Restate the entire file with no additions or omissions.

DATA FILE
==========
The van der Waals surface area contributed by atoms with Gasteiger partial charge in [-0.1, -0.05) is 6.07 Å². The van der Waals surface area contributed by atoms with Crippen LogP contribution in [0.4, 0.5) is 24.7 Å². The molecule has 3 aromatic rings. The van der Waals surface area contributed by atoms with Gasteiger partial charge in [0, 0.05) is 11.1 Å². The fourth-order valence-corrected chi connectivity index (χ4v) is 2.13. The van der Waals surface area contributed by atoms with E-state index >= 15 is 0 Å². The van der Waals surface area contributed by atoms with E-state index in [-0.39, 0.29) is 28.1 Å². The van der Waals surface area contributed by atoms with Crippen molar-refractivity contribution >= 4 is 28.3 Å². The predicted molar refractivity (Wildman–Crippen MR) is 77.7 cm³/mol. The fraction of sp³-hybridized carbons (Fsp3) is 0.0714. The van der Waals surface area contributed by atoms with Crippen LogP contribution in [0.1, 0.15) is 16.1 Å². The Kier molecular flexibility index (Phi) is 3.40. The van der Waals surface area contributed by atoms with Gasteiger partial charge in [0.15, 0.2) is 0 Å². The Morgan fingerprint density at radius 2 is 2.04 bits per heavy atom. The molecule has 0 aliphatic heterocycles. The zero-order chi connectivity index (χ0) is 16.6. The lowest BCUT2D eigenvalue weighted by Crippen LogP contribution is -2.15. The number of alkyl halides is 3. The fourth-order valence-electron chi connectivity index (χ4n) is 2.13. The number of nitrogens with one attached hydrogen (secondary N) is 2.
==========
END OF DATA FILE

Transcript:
The van der Waals surface area contributed by atoms with Gasteiger partial charge in [-0.1, -0.05) is 6.07 Å². The van der Waals surface area contributed by atoms with Crippen LogP contribution in [0.4, 0.5) is 24.7 Å². The molecule has 3 aromatic rings. The van der Waals surface area contributed by atoms with Gasteiger partial charge in [0, 0.05) is 11.1 Å². The fourth-order valence-corrected chi connectivity index (χ4v) is 2.13. The van der Waals surface area contributed by atoms with E-state index >= 15 is 0 Å². The van der Waals surface area contributed by atoms with E-state index in [-0.39, 0.29) is 28.1 Å². The van der Waals surface area contributed by atoms with Crippen molar-refractivity contribution >= 4 is 28.3 Å². The predicted molar refractivity (Wildman–Crippen MR) is 77.7 cm³/mol. The fraction of sp³-hybridized carbons (Fsp3) is 0.0714. The van der Waals surface area contributed by atoms with Crippen LogP contribution in [0.1, 0.15) is 16.1 Å². The Kier molecular flexibility index (Phi) is 3.40. The van der Waals surface area contributed by atoms with Gasteiger partial charge in [0.15, 0.2) is 0 Å². The Morgan fingerprint density at radius 2 is 2.04 bits per heavy atom. The molecule has 0 aliphatic heterocycles. The zero-order chi connectivity index (χ0) is 16.6. The lowest BCUT2D eigenvalue weighted by Crippen LogP contribution is -2.15. The number of alkyl halides is 3. The fourth-order valence-electron chi connectivity index (χ4n) is 2.13. The number of nitrogens with one attached hydrogen (secondary N) is 2.